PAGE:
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Signs of broad slowing in Cape Town house price growth

Jul 10 2017 18:18
Carin Smith

Cape Town - Signs of a broad slowing in house price growth in the City of Cape Town are emerging, according to John Loos, household and property sector strategist at FNB.

He emphasised, that although affordability is becoming a challenge, slowing growth does not mean price decline.

"Our most recent FNB Estate Agent Surveys have recorded far lower first time home buyer estimates in Cape Town than any other of the major metros in the country", Loos told Fin24.

"This leads me to believe that it is time for Cape Town’s market to cool off as the purchasing power is becoming insufficient to support the recently strong house price growth."

The FNB Major Metro House Price Indices, show the slowest ones in the second quarter of 2017 have been Nelson Mandela Bay with a -2.7% year-on-year decline, and Ethekwini with a 2.8% rise.

"At the top end of the growth scale, the City of Cape Town’s 7.9% year-on-year rate continues to outperform, but has seen slowing growth in recent quarters," said Loos.

Cape Town’s property market remains resilient, showing pockets of positive activity in a national environment characterised generally by weakened economic growth, according to Richard Day, Pam Golding Properties' national general manager and Cape Regional managing director.

According to Lightstone data, Cape Town’s year-on-year house price growth was 13.4% in early 2017.

Pam Golding Properties’ results for the first quarter indicate positive sales activity in several Cape Metro suburbs including the Atlantic Seaboard, Blouberg, Camps Bay, City Bowl, Hout Bay, Newlands and the South-Eastern Suburbs.  

READ: New property code lacks proper research - estate agent body

According to the FNB Property Barometer's House Price Index for May 2017, the Atlantic Seaboard showed the strongest house price growth in the first quarter, with an estimated year-on-year house price growth of 33.9%.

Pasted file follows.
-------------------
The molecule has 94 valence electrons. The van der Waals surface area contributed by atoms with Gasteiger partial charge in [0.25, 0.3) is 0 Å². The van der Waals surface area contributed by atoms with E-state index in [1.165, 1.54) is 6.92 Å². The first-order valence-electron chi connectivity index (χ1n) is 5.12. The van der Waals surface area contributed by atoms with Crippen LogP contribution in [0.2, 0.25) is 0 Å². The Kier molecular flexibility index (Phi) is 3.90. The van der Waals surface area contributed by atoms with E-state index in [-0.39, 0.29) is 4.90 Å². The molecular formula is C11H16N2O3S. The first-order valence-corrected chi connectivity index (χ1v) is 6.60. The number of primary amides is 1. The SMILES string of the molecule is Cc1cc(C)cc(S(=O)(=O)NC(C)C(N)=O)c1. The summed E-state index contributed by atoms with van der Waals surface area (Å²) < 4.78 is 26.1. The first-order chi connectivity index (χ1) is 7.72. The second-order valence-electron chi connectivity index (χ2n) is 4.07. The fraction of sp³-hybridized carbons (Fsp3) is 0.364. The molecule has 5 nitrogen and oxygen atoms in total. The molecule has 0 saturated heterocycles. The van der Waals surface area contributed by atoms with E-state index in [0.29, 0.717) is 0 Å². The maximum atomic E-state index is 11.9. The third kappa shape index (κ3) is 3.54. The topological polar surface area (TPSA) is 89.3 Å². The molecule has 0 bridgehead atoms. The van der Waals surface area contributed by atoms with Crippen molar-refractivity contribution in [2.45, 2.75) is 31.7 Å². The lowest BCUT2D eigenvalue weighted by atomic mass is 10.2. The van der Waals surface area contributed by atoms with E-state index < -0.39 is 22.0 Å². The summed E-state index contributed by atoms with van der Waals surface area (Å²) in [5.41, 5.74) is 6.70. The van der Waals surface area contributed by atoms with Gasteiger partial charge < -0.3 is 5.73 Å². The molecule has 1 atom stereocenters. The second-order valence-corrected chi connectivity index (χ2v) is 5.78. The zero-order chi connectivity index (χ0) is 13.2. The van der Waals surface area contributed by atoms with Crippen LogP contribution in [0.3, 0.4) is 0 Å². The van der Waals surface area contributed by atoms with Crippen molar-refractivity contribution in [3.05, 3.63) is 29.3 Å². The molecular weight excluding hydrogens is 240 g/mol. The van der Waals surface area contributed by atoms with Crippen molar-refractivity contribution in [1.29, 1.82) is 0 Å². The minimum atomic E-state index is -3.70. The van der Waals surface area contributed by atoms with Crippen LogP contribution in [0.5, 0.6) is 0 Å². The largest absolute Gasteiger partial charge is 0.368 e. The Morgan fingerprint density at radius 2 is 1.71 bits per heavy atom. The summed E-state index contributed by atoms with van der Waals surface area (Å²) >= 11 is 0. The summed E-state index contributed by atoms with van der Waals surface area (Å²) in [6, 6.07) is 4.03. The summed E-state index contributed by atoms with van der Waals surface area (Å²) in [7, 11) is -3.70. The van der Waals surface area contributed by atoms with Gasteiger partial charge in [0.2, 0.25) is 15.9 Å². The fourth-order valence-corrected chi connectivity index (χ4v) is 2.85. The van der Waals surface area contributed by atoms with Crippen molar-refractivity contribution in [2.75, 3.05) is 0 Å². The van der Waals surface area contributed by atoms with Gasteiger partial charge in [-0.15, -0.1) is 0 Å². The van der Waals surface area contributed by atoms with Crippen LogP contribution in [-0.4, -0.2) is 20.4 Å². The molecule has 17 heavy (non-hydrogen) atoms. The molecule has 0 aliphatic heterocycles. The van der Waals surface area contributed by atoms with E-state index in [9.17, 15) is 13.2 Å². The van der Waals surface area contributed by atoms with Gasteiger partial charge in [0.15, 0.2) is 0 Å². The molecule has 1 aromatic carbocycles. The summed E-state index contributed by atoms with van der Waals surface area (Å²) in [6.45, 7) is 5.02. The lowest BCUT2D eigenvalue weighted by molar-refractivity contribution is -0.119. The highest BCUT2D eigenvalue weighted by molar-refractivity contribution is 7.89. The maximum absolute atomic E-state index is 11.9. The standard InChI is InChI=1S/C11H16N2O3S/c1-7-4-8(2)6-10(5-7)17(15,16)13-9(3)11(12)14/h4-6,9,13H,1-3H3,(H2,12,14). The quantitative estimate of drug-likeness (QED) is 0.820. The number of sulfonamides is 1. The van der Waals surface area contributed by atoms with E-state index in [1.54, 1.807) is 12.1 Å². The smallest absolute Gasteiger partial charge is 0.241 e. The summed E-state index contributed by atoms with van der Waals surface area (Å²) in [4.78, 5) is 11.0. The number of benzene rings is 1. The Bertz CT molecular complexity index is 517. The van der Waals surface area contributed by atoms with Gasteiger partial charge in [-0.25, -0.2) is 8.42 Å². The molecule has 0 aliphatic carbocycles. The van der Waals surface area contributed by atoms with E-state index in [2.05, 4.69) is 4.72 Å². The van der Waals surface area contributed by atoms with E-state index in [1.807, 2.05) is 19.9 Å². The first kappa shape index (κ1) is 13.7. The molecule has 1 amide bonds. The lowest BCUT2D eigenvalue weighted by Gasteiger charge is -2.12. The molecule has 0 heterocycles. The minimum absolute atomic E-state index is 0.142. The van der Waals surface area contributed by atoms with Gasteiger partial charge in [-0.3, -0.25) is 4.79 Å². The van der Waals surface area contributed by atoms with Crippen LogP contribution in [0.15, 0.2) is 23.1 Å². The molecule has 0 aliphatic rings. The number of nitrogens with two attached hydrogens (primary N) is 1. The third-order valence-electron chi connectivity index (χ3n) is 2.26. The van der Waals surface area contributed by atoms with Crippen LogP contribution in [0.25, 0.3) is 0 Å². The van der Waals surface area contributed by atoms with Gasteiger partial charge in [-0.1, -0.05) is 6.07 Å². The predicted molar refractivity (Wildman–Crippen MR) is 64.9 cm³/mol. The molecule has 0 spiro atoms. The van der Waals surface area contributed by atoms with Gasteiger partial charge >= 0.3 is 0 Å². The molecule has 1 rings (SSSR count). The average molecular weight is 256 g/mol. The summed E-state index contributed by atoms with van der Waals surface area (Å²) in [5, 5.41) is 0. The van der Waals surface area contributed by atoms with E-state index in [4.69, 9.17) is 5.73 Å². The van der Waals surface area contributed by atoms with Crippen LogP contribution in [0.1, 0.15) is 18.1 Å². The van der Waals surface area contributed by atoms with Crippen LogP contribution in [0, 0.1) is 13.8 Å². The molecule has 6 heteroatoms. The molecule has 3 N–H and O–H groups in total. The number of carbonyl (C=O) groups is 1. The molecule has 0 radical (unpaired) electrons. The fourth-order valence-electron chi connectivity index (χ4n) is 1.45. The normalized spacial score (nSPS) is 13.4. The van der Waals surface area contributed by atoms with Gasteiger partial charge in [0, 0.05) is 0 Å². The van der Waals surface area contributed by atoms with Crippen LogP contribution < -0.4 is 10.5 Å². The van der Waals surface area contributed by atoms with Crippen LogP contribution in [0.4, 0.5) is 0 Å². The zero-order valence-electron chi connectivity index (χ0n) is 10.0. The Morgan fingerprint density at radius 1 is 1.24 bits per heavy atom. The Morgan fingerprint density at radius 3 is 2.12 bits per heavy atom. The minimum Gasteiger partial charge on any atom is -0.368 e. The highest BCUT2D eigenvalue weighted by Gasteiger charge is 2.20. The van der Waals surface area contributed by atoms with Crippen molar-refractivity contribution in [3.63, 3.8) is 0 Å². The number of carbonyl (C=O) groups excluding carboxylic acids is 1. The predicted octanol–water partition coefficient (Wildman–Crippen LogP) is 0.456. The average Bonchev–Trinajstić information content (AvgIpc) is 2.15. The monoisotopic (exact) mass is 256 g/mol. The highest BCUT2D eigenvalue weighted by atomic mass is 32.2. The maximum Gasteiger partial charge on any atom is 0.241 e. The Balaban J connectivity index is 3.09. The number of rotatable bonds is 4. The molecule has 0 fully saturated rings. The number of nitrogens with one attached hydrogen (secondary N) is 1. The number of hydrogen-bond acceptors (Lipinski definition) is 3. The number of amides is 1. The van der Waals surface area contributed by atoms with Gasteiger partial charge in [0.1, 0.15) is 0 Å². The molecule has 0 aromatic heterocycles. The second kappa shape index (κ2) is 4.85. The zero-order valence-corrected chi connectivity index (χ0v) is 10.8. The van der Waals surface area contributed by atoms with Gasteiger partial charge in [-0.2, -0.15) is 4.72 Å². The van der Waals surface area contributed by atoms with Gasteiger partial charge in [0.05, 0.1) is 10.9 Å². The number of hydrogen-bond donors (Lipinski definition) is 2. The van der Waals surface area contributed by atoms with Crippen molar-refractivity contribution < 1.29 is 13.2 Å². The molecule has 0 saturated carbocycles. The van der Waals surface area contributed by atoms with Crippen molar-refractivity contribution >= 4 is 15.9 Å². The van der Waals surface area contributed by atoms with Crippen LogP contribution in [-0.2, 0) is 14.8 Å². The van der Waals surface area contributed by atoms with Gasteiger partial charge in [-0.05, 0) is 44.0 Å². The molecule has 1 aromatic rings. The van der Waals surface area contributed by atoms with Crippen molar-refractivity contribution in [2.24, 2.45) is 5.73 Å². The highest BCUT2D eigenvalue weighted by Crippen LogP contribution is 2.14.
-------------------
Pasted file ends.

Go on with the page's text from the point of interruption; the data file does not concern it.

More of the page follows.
This market has become increasingly price sensitive with buyers taking longer to commit, says Basil Moraitis, Pam Golding Properties' area manager for the Atlantic Seaboard.

Top sales during the first quarter of 2017 include R30m for Glen Beach, Camps Bay, and a plot of vacant land in Bantry Bay that sold for R25m.

The City Bowl followed closely with a 20.9% house price growth in the first quarter of the year, given the development boom and strong demand for city living.

The Southern Suburbs also reported a good run on sales for the first quarter, especially in Bishopscourt, Upper Constantia and Rondebosch with a record sale in this area of R15.5m for a Sandown Road property.

Semigration

Semigration remains a key catalyst in house price inflation in the Western Cape and Pam Golding Properties (PGP) continues to see people opting to first move to Cape Town or to secure estates around the country before considering other alternatives, including emigration, says Day.

This is reflected by the large percentage of sales linked to the desire to downsize (29% of sales according to FNB figures), says PGP research analyst, Sandra Gordon.

Many Gauteng buyers are drawn especially to the Overberg and Boland areas, looking for a country lifestyle that is still relatively close to Cape Town. Agents say many of the Gauteng sales are to buyers wanting a second residence, with the intention to settle in the Cape in the long term.